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  • Writer's pictureJess is a Wanderer

Old Delhi Delight

Day 36: Jess is a Wanderer tramps around Old Delhi and takes the metro to the Baha'i Lotus Temple. A wonderful day in India's capital city.

Heading north of yesterday's monuments, we set off in search of the Red Fort, Jama Masijd - the most famous mosque in Delhi and the old market. It was another hot, sweaty and dusty adventure dodging tuk-tuks, motorbikes and animals galore through the streets and alleyways. If anyone's been to Cairo's Khan-el-Khalili market, the sights, smells and sounds were an exact mirror of the chaos that's found there. And I loved it! We chose not to pay the 300RS to enter the mosque as it was so busy, being Friday and the Islamic Holy Day, we didn't want to intrude on proceedings. Nearly lost our toes a couple of times whilst winding through the streets of Old Delhi and came close to being knocked over or crashed into by the various forms of transport!

Following the chaos of Old Delhi, we hopped on the metro and headed for the outskirts of Delhi in search of the famous Baha'i Lotus Temple. There are only seven temples around the world so it was a real privilege to get a look inside the biggest one. An odd experience, I can't describe it any other way! We walked in through the gates, through the security check and then followed the winding path through the gardens to the great lotus. An unbelievable piece of architecture that almost has to be seen to be appreciated fully.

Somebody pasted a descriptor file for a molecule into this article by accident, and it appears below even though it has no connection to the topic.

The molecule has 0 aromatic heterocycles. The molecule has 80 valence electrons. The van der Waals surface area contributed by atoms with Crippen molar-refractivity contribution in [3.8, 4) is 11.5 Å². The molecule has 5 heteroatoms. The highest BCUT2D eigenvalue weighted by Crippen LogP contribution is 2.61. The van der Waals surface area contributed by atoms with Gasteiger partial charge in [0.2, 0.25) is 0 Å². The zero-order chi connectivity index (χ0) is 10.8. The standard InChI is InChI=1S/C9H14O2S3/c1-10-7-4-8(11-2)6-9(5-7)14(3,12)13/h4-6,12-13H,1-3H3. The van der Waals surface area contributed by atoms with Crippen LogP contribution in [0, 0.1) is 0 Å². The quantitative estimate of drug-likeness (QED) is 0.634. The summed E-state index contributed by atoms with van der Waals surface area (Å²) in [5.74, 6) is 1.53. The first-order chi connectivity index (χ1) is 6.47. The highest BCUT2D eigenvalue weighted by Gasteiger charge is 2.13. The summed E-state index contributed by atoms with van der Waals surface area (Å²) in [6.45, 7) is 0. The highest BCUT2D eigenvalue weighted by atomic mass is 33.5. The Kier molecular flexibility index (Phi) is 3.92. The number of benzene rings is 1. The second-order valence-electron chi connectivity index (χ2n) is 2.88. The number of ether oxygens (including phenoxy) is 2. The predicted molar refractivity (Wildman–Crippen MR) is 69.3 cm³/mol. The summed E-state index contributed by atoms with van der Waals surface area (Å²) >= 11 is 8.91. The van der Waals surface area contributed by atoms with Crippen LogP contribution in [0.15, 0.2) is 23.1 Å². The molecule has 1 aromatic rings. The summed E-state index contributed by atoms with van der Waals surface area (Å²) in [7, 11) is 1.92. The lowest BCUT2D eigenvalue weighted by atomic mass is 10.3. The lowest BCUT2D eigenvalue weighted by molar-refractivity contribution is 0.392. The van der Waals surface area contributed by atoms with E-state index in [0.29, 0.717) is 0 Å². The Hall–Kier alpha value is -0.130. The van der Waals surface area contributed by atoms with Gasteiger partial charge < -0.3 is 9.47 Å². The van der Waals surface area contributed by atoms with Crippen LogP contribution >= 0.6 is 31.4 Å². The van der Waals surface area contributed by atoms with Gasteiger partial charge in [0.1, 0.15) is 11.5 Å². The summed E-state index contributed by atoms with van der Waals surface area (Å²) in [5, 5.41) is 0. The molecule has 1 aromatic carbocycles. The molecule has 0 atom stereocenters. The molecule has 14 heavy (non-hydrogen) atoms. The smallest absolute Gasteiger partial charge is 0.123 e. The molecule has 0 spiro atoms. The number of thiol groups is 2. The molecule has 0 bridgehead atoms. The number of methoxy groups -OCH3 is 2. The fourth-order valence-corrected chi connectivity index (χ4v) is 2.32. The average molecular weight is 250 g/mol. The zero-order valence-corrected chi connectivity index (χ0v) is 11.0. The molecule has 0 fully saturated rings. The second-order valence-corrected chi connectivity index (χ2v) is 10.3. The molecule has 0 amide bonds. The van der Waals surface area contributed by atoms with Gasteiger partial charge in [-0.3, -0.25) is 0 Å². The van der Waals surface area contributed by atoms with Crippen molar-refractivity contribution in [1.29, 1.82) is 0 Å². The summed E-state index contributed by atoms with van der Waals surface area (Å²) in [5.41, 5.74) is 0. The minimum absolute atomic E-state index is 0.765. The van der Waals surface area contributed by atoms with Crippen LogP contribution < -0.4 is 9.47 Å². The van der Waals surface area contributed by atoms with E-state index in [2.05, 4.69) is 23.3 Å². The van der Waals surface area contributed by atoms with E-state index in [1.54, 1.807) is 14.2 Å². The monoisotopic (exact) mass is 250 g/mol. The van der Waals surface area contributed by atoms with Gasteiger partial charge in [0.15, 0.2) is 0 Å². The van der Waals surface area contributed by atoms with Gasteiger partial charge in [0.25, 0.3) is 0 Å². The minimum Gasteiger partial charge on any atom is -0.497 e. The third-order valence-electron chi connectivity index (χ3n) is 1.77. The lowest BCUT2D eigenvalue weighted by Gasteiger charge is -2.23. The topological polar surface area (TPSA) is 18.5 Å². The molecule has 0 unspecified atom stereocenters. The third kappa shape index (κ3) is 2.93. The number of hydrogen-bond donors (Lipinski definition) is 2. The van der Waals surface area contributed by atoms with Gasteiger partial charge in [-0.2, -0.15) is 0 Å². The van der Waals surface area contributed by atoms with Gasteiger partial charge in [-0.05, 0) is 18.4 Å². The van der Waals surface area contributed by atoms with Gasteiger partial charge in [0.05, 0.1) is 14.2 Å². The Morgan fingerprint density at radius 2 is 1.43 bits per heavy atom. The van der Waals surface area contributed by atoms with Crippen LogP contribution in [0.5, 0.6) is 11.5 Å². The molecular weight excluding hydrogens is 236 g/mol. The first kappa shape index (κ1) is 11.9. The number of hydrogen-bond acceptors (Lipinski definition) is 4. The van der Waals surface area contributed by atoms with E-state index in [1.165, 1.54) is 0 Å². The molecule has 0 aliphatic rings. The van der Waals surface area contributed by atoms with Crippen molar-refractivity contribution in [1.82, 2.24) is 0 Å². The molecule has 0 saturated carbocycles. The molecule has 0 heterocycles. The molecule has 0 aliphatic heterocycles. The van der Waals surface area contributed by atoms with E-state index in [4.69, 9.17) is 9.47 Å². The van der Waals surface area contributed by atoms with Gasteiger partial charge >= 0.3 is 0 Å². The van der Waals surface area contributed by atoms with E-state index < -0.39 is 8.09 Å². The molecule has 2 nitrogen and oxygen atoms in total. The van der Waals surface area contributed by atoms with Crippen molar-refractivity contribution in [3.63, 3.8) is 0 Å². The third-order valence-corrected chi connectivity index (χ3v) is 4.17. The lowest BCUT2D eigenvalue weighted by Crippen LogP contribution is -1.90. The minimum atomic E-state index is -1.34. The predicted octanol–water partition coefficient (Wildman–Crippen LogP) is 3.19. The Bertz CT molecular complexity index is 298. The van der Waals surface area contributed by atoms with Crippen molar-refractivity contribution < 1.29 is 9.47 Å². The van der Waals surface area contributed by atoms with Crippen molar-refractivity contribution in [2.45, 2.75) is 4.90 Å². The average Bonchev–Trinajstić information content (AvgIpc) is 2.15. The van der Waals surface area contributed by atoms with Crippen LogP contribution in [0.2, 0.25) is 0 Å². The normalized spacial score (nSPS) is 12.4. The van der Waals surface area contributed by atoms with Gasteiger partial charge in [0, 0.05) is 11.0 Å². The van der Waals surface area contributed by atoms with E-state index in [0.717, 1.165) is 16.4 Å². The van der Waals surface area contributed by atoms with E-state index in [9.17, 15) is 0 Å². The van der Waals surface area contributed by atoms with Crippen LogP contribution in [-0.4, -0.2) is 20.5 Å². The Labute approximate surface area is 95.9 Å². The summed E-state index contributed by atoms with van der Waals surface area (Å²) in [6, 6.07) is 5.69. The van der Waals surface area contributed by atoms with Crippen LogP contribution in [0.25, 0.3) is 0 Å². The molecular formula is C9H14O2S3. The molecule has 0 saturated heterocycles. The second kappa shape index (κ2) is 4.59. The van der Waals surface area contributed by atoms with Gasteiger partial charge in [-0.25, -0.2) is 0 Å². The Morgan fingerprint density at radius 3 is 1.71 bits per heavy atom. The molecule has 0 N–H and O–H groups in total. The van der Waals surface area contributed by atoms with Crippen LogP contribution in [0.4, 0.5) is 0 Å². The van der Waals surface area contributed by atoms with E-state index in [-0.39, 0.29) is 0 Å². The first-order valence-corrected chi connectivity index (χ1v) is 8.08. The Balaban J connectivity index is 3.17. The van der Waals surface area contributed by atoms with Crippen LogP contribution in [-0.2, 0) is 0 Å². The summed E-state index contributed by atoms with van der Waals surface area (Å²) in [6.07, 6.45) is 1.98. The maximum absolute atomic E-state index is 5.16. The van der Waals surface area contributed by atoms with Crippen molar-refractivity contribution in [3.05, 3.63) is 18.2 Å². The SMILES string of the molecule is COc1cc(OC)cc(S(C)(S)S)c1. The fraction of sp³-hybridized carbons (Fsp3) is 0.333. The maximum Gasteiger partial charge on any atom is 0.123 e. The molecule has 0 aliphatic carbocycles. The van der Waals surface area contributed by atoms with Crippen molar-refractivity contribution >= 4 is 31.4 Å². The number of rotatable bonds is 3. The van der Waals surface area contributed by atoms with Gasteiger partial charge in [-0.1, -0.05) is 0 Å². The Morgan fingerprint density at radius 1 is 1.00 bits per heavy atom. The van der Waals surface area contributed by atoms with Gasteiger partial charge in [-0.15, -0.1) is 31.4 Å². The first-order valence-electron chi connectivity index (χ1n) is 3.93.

We joined the masses - and seriously, there were masses, even more visitors than at the Taj Mahal, and walked up to the giant structure, overlooking the pool of water. No one was really sure of what was going on until we got lined up in single-file, all ten thousand of us and were told to remove our shoes and put them in special linen bags. Whilst waiting in line, groups were taken off. It felt surreal, like we were being led to our deaths and this was some sort of sacrificial routine that we had just stumbled across.

Once it was our turn to 'ascend' the steps, we were split into three more single-file lines and some instructions were announced in Hindi and English: no talking, no phones, no photos... then we were invited inside the temple. Bahai's do not have 'services' inside their temples. Rather, they are places where people are welcomed to pray. There were hundreds of marble/wood benches for visitors to sit and reflect upon quietly. There were no pictures or decorations other than the 'Baha'i logo' in the ceiling. It is a beautiful building inside and out. Pamphlets were provided for anyone wishing to know more and a very informative visitor centre was available with a comprehensive amount of information and some helpful Baha'i believers who were happy to answer my million questions. If you haven't heard of Baha'i, it really is interesting so do have a Google. It's also free to visit the temple and only 30RS on the metro from Delhi's centre. Bargain!

Right now, we are looking at heading to the Himalayas for the week, from tomorrow. Buses and trains galore. Definitely in need of some cooler weather, relaxation, hiking and yoga after the drama of 'the bag' and the chaos of Delhi. By the way... my bag was delivered to the hotel tonight so all is well with the world once more! Stay tuned to find out where we actually end up tomorrow...

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